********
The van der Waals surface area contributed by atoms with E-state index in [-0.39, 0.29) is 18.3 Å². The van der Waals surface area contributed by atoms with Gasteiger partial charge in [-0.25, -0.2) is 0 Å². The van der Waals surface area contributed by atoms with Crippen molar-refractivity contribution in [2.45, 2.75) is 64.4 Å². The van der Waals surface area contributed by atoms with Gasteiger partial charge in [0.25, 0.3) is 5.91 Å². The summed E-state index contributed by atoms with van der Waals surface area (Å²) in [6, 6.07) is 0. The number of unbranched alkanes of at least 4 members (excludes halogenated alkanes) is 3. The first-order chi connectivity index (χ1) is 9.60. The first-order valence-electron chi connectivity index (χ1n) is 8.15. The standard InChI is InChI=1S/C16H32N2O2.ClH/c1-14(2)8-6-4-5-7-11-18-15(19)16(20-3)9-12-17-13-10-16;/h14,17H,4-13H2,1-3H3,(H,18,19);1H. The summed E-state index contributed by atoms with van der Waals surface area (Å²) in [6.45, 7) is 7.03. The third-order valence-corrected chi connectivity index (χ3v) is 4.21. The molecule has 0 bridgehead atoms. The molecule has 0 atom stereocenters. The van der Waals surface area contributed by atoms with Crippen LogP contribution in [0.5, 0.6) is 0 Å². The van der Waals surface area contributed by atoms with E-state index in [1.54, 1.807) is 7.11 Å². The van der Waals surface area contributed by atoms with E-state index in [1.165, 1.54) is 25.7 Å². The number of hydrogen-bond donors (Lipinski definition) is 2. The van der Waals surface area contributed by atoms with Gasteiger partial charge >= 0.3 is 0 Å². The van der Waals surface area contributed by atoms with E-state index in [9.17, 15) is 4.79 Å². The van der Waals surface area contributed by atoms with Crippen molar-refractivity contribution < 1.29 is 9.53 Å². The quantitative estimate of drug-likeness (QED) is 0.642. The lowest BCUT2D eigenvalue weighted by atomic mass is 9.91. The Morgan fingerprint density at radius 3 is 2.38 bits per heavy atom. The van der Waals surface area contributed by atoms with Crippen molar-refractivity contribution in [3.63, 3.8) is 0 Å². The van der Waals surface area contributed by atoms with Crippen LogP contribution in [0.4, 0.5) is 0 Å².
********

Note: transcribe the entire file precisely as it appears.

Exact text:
The van der Waals surface area contributed by atoms with E-state index in [-0.39, 0.29) is 18.3 Å². The van der Waals surface area contributed by atoms with Gasteiger partial charge in [-0.25, -0.2) is 0 Å². The van der Waals surface area contributed by atoms with Crippen molar-refractivity contribution in [2.45, 2.75) is 64.4 Å². The van der Waals surface area contributed by atoms with Gasteiger partial charge in [0.25, 0.3) is 5.91 Å². The summed E-state index contributed by atoms with van der Waals surface area (Å²) in [6, 6.07) is 0. The number of unbranched alkanes of at least 4 members (excludes halogenated alkanes) is 3. The first-order chi connectivity index (χ1) is 9.60. The first-order valence-electron chi connectivity index (χ1n) is 8.15. The standard InChI is InChI=1S/C16H32N2O2.ClH/c1-14(2)8-6-4-5-7-11-18-15(19)16(20-3)9-12-17-13-10-16;/h14,17H,4-13H2,1-3H3,(H,18,19);1H. The summed E-state index contributed by atoms with van der Waals surface area (Å²) in [6.45, 7) is 7.03. The third-order valence-corrected chi connectivity index (χ3v) is 4.21. The molecule has 0 bridgehead atoms. The molecule has 0 atom stereocenters. The van der Waals surface area contributed by atoms with Crippen LogP contribution in [0.5, 0.6) is 0 Å². The van der Waals surface area contributed by atoms with E-state index in [1.54, 1.807) is 7.11 Å². The van der Waals surface area contributed by atoms with E-state index in [1.165, 1.54) is 25.7 Å². The number of hydrogen-bond donors (Lipinski definition) is 2. The van der Waals surface area contributed by atoms with Gasteiger partial charge >= 0.3 is 0 Å². The van der Waals surface area contributed by atoms with E-state index in [9.17, 15) is 4.79 Å². The van der Waals surface area contributed by atoms with Crippen molar-refractivity contribution < 1.29 is 9.53 Å². The quantitative estimate of drug-likeness (QED) is 0.642. The lowest BCUT2D eigenvalue weighted by atomic mass is 9.91. The Morgan fingerprint density at radius 3 is 2.38 bits per heavy atom. The van der Waals surface area contributed by atoms with Crippen molar-refractivity contribution in [3.63, 3.8) is 0 Å². The van der Waals surface area contributed by atoms with Crippen LogP contribution in [0.4, 0.5) is 0 Å².